Wednesday, March 17, 2010

News: Should Cultural Heritage Be on the Judicial Auction Block?

Should Cultural Heritage Be on the Judicial Auction Block?
By Laina Catherine Wilk Lopez
Volume 75, Number 1
Spring 2010
...Consider the following real life case on which I am currently working. In 1997, several persons, including some Americans, were injured in a suicide bombing in Israel for which Hamas later took credit. In 2003, the U.S. victims of that bombing, in a lawsuit entitled Rubin v. Iran, sued Iran in a U.S. federal court in Washington, D.C. pursuant to a section of the Foreign Sovereign Immunities Act in effect at the time. That portion of the law, 28 U.S.C. §1605(a)(7), permitted Americans who suffered injury (or death) to sue those nations designated by the United States as “state sponsors of terrorism” for providing “material support” to commit an act of terrorism. At the time of the lawsuit, the nations designated as state sponsors of terrorism were Iran, Cuba, Syria, Iraq, Libya, North Korea and Sudan. Today, only Iran, Cuba, Syria and Sudan remain on the list. In the Washington, D.C. case, the Rubin plaintiffs won against Iran a multi-million dollar default judgment, which Iran refused to pay. The plaintiffs, still determined to collect their money, thus registered their judgment in jurisdictions in the United States where the plaintiffs believed Iranian assets were located. They asked the courts in those jurisdictions to permit them to “attach” (a legal term meaning essentially judicial seizure) the various alleged Iranian assets, sell them at judicial auction, and use the proceeds of such sales to satisfy their multi-million dollar judgment.

In one such instance, the plaintiffs registered their judgment in the U.S. District Court for the Northern District of Illinois. The plaintiffs selected that court because there are three collections of ancient Persian artifacts owned by Iran or alleged to be owned by Iran in Chicago. One of the collections is not a true collection but rather a smattering of artifacts at the Oriental Institute at the University of Chicago and the Field Museum of Natural History collectively known as the Herzfeld Collection. The artifacts are so named because, according to the plaintiffs, noted archaeologist Ernst Herzfeld surreptitiously took the items from Iran in the early 20th Century and later unlawfully sold the allegedly stolen items to the University of Chicago and the Field Museum. Iran makes no claim to these artifacts and the university and the Field Museum vigorously defend their lawful ownership of the items. The plaintiffs assert that Iran nonetheless owns the Herzfeld items by operation of an Iranian patrimony law which, according to the plaintiffs, provides that any item unearthed in Iran is owned by Iran. Notably, the Rubin plaintiffs also have sued Harvard University and the Museum of Fine Arts of Boston in the U.S. District Court for the District of Massachusetts alleging that those museums also have in their possession several items stolen by Herzfeld and hence are Iran owned. Like the museums in Chicago, however, the Boston museums vigorously defend their lawful ownership of the items.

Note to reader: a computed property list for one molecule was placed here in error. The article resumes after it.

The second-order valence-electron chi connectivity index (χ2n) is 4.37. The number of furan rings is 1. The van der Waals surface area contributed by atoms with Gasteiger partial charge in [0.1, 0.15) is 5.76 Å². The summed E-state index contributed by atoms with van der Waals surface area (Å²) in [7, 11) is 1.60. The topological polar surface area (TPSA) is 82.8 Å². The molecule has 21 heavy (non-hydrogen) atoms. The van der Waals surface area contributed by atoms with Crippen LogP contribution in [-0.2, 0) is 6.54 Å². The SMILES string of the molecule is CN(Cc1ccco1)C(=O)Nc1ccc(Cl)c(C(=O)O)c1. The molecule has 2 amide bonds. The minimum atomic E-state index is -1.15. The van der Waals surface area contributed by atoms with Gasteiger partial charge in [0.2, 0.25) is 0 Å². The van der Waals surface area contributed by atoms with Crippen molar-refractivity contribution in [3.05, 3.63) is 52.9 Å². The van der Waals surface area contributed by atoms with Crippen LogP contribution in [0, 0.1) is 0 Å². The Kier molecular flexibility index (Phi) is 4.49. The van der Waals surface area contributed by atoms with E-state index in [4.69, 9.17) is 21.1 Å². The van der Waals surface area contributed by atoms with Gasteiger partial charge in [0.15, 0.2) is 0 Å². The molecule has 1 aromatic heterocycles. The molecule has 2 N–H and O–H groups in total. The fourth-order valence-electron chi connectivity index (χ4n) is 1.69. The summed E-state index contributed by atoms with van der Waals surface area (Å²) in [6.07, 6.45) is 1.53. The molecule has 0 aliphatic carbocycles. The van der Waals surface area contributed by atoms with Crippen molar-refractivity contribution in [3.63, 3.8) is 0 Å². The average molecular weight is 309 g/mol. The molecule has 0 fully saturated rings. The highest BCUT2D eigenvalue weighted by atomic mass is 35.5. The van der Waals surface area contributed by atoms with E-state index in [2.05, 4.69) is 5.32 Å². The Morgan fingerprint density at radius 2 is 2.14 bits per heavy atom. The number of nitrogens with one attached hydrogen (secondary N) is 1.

The other two collections involved in the Chicago litigation, the Persepolis Collection and the Chogha Mish Collection, are housed at the Oriental Institute and are, everyone agrees, owned by Iran. These two collections arrived at the Oriental Institute in the 1930s and 1960s, respectively, following archaeological digs. In the 1930s, the Oriental Institute sent a team of its archaeologists – led by Ernst Herzfeld – to Iran, with the Iranian government’s consent, to excavate the ancient Persian city of Persepolis. Persepolis, the capital of the Achaemenid Empire, was built by Darius I in approximately 515 B.C. and destroyed by Alexander the Great in approximately 330 B.C. Though largely destroyed by Alexander, the site was designated as a UNESCO World Heritage site in 1979 due to monumental ruins which were left standing. Following the excavation, Iran agreed to loan to the Institute for study a grouping of rare tablet and tablet fragments found in the fortifications. Some of the tablets are written in an ancient text known as Elamite, a now extinct language understood today by a handful of people. The tablets contain administrative records of daily Achaemenid society, such as the amounts and recipients of food rations...

Go to the chronicle of news on Persepolis.

Go to the chronicle of news on the Persepolis Fortification Archive.

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